I ran into Richard, who REALLY made me laugh. Richard is the dad of one of Annies schoolmates last year. We have become really good friends with their family and Richard got into Kona via the lotto (what are the odds…two parents in one preschool class of 12…headed to Kona). Richard was going out when I was coming in and he shouted “I’m coming for ya”, which was funny. But then, he kept shouting it like 5 different times and his voice kept getting fainter and fainter. In the moment it was hilarious and it was the one thing that broke my focus during the whole race. I lost it and just laughed for about 20 seconds.
I knew at that point that I was in second, behind Mandy, and I assumed she started in my same wave since we are usually the same age group. I was pretty jazzed. Heading into the last mile I switched my watch over to race time and noticed that if I ran hard I would be able to break 4:30. I couldn’t even comprehend it. I really couldn’t. In triathlons there are others to “race” but really, we “race” ourselves. I try to use other people for motivation to do my best, but when it comes down to it, it’s about finding the motivation from within and letting the chips fall where they may. Focus on what you can control…which is you…and your best results will shine through.
I ran strong into the finish keeping my form as perfect as I could muster. At the end they have this HUGE slip-n-slide that ROCKS. I took not one, but TWO trips down the slip-n-slide. I really think that this should be mandatory for races, it was really awesome!
I was standing around at the finish talking to Jen who I met at CDA and just love. Her husband Mark came up and said “You won”. I said “No, Mandy Mclane won, she was in front of me”. He dragged me over to the results and sure enough, I saw “Elite” next to her name which meant that she started 5 minutes ahead of me, and with that factored in, I was 13 seconds ahead. I was first overall, and I felt a bit bad that we hadn’t started in the same wave. It’s always hard to race someone who is in a different wave.
Shock, really pure shock. Chuckie says I shouldn’t be shocked, and I’m trying to get over it, but I was shocked. The 4:29:29 was an 11 minute PR over Clearwater. Although my Garmin did have the run course as short, there were a lot of twists and turns and the Garmin tends to underrepresent that. It could have been right. If it was right, then my 1:28:50 was a 2+min half marathon PR.
I learned so much during this race. Besides the fact that I got to practice all this stuff that CV has been teaching me in a race setting, I also learned the value of training. I never thought in years past that all my racing was impacting my racing, but this triathlon, and how I felt during this swim/bike/run really showed me just how much you can gain when you do commit to train for a big race. If you don’t race every little race along the way, then you might just shock yourself (and shocked i was). Racing is fun, it’s gratifying, and it’s a thrill. Training requires focus and diligence. But I never realized what huge rewards it can pay…until Sunday.
I also realized that I have sold myself short in the past. We all derive our identity from different places and I’ve always considered myself as “the hard worker”. I realized today that hard work can take you a long way. Hard work can win you races, and talent is a multifunctional word. It can mean lots of things, including your ability to work hard and capitalize on what genes you have.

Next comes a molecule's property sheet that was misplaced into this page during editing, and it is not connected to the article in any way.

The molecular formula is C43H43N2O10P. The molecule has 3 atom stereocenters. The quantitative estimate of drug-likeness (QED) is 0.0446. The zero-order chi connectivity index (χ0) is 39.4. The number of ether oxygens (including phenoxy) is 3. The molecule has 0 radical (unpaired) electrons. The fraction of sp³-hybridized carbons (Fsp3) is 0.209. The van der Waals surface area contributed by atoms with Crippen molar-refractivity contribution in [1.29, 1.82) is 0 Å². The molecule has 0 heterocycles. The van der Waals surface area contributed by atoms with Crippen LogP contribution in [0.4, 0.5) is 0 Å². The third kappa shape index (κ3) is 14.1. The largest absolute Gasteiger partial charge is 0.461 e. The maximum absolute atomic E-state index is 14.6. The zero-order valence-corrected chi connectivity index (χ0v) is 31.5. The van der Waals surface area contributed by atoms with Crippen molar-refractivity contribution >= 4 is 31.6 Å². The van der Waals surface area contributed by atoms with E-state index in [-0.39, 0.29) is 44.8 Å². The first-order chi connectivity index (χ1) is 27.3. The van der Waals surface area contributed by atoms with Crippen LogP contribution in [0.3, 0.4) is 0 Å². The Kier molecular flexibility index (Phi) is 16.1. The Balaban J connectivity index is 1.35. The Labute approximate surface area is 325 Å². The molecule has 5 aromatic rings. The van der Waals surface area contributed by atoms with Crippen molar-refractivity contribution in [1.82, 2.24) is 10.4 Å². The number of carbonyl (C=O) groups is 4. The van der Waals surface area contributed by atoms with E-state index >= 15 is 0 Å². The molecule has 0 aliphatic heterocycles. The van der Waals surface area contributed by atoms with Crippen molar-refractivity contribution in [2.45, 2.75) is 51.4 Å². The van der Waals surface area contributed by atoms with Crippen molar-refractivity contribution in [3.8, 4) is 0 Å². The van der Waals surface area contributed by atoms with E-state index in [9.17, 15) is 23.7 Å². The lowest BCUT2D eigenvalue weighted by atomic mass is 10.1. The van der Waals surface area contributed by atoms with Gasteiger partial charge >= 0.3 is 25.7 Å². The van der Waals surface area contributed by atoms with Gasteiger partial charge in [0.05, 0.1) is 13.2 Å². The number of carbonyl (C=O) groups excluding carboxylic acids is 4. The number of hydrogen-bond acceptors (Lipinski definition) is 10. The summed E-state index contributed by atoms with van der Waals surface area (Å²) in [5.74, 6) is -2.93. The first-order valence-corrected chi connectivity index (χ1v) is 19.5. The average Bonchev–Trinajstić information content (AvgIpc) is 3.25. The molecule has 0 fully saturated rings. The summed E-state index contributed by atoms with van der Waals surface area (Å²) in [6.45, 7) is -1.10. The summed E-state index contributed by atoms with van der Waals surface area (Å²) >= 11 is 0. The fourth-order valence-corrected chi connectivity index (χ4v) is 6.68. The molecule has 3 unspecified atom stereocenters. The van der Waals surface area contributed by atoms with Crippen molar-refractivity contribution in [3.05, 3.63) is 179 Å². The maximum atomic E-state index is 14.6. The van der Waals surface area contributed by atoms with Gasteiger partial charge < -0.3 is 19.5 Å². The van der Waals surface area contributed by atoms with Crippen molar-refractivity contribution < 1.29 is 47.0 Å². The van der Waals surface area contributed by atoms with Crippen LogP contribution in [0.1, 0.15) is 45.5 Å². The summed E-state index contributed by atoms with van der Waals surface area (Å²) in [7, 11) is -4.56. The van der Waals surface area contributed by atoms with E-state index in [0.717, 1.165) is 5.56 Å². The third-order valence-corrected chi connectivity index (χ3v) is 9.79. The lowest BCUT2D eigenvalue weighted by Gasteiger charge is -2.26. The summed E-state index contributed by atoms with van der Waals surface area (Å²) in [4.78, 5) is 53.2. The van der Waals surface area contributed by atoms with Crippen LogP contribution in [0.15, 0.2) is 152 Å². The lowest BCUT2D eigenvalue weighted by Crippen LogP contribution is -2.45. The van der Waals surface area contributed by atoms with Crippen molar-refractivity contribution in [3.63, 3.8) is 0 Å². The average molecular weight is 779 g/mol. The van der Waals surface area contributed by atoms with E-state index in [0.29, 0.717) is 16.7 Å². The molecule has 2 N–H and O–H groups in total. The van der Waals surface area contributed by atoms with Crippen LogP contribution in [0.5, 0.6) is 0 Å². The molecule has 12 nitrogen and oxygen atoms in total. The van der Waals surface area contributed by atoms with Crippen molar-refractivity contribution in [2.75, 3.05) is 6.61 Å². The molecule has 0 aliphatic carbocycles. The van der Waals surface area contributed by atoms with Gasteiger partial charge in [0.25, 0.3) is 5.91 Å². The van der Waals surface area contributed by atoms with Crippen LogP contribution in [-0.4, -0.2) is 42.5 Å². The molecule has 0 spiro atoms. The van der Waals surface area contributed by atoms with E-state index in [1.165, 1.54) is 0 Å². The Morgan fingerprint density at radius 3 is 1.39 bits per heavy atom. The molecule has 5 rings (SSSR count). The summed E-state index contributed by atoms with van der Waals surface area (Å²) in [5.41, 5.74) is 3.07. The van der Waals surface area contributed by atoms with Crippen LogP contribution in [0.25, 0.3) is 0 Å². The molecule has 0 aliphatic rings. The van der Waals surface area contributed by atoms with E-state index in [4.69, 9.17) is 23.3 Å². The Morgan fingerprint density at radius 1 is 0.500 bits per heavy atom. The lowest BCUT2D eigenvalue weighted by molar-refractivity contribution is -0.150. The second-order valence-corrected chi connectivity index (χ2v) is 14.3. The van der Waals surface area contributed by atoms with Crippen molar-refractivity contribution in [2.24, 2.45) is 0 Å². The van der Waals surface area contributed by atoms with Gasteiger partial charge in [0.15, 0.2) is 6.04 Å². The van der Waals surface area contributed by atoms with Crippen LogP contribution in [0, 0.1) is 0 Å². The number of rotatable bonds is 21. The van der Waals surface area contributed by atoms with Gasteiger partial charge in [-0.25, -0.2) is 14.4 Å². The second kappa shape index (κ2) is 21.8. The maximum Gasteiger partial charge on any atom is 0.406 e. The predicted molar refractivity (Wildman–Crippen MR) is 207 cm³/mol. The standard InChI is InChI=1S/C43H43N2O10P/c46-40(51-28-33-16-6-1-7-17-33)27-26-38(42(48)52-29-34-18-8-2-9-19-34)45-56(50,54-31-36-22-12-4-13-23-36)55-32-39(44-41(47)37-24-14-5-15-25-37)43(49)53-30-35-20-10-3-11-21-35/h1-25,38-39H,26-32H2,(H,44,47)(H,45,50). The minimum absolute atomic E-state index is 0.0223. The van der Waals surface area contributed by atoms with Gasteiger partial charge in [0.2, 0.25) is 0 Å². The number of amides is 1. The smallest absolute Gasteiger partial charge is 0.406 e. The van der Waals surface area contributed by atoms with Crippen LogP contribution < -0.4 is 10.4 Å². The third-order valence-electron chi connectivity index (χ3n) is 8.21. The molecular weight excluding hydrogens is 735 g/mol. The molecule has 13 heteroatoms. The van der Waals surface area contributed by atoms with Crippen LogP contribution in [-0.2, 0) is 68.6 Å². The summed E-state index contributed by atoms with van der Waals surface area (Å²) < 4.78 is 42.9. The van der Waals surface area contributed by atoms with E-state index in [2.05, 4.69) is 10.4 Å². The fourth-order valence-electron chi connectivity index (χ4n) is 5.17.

Lastly, while this race was a great result for me, I plan to put it in my back pocket and then put my nose down and continue to do what I do best: comit. I have 26 important days until Kona, and I know that any mistake I make will be punishable by the island gods. Several weeks ago on a ride up to Ward I was joined by Cam Widoff. I don’t think I have to explain who that is, but let’s suffice it to say that he has raced as a PRO in Kona more times than….well…pretty much anyone. I asked him his advise and he said that the years he came to Kona humble and just ready to focus on himself and do his best were the years that he raced well. So that is my plan. Do the right thing from here on out. Focus on diligence in sleep, eating, limiting stress, and training. Spend minimal time attached to electronics, and maximal time spent with my legs up against the wall. And finally to arrive on the island humble, happy to be there, and happy to have the opportunity to race well.
Thanks in a very big way to: Trakkers (congrats to Rev3CP finishers), Goal0 (keeping my electronics solar charged), Saucony (my Kinvaras rock), Mix1 (2 for breakfast), Core Concepts (bamboo t-shirts rock), Tri-Massage (keeping my body happy), First Endurance (in my bottles, in my tummy), Justin’s Nut Butter (chocolate almond is heaven on earth), Nathan (just ordered 4 new hand bottles for KONA), NUUN (did you get any in transition?), and TriSwim (do I smell like chlorine…nope).
An especially huge thanks to Troy and Annie who were out there in full force, you guys rock, and I love you tons. I promise to take you on a Hawaiian vacation in 26 days.
And to Chuckie: humble thanks, my coach. Thank you for putting in the hours with me on the bike and writing me schedules that make me laugh and make me fit. You continue to train me in a way that makes me surprise myself. 26 more days until Kona, here we come.